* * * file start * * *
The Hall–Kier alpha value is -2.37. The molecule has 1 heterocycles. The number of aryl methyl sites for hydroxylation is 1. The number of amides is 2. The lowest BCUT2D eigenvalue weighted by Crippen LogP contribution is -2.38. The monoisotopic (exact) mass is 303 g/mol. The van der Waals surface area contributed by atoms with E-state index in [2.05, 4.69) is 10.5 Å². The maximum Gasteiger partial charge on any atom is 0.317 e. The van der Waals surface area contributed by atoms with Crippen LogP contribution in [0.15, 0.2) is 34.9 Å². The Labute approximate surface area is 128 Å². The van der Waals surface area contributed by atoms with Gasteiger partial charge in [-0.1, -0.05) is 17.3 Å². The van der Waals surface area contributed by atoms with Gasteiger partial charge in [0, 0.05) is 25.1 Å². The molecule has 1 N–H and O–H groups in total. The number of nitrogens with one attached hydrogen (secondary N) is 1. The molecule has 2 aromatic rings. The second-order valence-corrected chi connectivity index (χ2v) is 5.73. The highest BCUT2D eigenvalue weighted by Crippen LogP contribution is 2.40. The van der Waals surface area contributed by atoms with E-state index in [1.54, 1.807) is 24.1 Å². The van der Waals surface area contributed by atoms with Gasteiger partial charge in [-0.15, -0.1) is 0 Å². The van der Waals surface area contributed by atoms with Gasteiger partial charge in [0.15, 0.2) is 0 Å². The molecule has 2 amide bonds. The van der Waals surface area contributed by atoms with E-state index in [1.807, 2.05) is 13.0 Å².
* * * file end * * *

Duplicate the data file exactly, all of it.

The Hall–Kier alpha value is -2.37. The molecule has 1 heterocycles. The number of aryl methyl sites for hydroxylation is 1. The number of amides is 2. The lowest BCUT2D eigenvalue weighted by Crippen LogP contribution is -2.38. The monoisotopic (exact) mass is 303 g/mol. The van der Waals surface area contributed by atoms with E-state index in [2.05, 4.69) is 10.5 Å². The maximum Gasteiger partial charge on any atom is 0.317 e. The van der Waals surface area contributed by atoms with Crippen LogP contribution in [0.15, 0.2) is 34.9 Å². The Labute approximate surface area is 128 Å². The van der Waals surface area contributed by atoms with Gasteiger partial charge in [-0.1, -0.05) is 17.3 Å². The van der Waals surface area contributed by atoms with Gasteiger partial charge in [0, 0.05) is 25.1 Å². The molecule has 1 N–H and O–H groups in total. The number of nitrogens with one attached hydrogen (secondary N) is 1. The molecule has 2 aromatic rings. The second-order valence-corrected chi connectivity index (χ2v) is 5.73. The highest BCUT2D eigenvalue weighted by Crippen LogP contribution is 2.40. The van der Waals surface area contributed by atoms with E-state index in [1.54, 1.807) is 24.1 Å². The van der Waals surface area contributed by atoms with Gasteiger partial charge in [-0.15, -0.1) is 0 Å². The van der Waals surface area contributed by atoms with Gasteiger partial charge in [0.15, 0.2) is 0 Å². The molecule has 2 amide bonds. The van der Waals surface area contributed by atoms with E-state index in [1.807, 2.05) is 13.0 Å².